2 years and still not 1 fertile egg.

NEtorts

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2 seasons. Dozens of eggs from my leopard tortoise. I have witnessed the male mounting and I assumed breeding her dozens of times….
and still not one obvious fertile egg…. Frustrating
anyone else have this frustration.
I do have 20+ eggs in the incubator and have not given up this season. But 8 eggs have been in there 6 weeks and when I candle not one sign of life.
 

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wellington

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First you should not use hay as a substrate.
Second, if they are housed together you need to separate them. Never pairs housed together. She is likely under too much stress if they are housed together.
Seperate and only put them together for breeding under supervision. The stress she is under may be the problem.
 

NEtorts

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First you should not use hay as a substrate.
Second, if they are housed together you need to separate them. Never pairs housed together. She is likely under too much stress if they are housed together.
Seperate and only put them together for breeding under supervision. The stress she is under may be the problem.
The hay is not “the” substrate…. There is a foot of soil in their shed. They munch on the hay and hide in it on occasion. It’s cleaned out often, She has no problem laying in the soil. Many many times. And the male is not in that shed all the time. Just during breed season …. I’m aware of the stress he can cause … thank you for your thoughts.. any others ?
 

wellington

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The hay is not “the” substrate…. There is a foot of soil in their shed. They munch on the hay and hide in it on occasion. It’s cleaned out often, She has no problem laying in the soil. Many many times. And the male is not in that shed all the time. Just during breed season …. I’m aware of the stress he can cause … thank you for your thoughts.. any others ?
@Tom
How old are they?
 

wellington

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Have you checked that the temps and humidity on the incubator is correct? Most will use a second source for reading temps as the one on the incubator can be off.
 

Tom

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2 seasons. Dozens of eggs from my leopard tortoise. I have witnessed the male mounting and I assumed breeding her dozens of times….
and still not one obvious fertile egg…. Frustrating
anyone else have this frustration.
I do have 20+ eggs in the incubator and have not given up this season. But 8 eggs have been in there 6 weeks and when I candle not one sign of life.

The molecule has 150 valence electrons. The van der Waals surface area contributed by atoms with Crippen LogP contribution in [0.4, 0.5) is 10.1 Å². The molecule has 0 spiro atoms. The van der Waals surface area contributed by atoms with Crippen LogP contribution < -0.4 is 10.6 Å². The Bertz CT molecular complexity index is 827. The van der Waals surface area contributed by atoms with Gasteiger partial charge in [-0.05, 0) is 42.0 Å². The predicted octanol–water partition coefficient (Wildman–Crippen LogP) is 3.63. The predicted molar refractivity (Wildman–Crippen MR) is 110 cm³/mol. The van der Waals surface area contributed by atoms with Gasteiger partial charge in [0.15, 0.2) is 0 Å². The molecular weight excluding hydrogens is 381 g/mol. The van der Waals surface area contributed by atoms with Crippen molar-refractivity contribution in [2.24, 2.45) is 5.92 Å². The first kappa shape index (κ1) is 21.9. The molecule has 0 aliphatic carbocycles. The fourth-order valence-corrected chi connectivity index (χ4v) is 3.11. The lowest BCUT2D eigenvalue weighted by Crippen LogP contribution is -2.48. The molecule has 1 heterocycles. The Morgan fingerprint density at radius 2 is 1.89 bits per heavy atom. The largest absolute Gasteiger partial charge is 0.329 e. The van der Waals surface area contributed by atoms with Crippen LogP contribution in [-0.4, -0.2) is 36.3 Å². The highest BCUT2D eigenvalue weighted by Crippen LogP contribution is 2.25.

Diapause. Most leopards in this country are a mix of genetics, including South African leopard genetics. The eggs will likely never develop without a cooling period first. Even the eggs you have already been incubating can be cooled, and then tried again.

The breeder of my SA leopards lets them incubate naturally in the ground. The eggs are laid from May to November, so they can sit in the ground all summer and will not even begin to develop. Then Fall and Winter come and the ground get cold. It rains, there are nights that drop below freezing, 90 degree hot spells in January, etc... but those eggs just sit there. Things gradually warm in spring, and as the adults begin to lay again, last years eggs finally begin to develop.

I've tried many recipes to hatch them without much success. Finally, last year, I left a bunch of eggs sitting at room temp for months, gradually cooled them, and then put them in my garage fridge all winter. I pulled them out in spring, gradually warmed them and left them at room temp for about a month, and then popped them in the incubator. 80% hatch rate. Best I ever got. And the babies looked super healthy and vigorous.

So for your eggs: Pull all of them out of the incubator, and any new ones, and let them sit at room temp for about 6 weeks. Then cool them at 45-60 degrees for a few months. Then another 6 weeks at room temp, and then into the incubator at 86 for about 100-110 days. Its good if the incubator drops a couple of degrees at night too. There are some digital proportional thermostats that will do that.

Also, just because the male is mounting and grunting, does not mean intromission has taken place.
 

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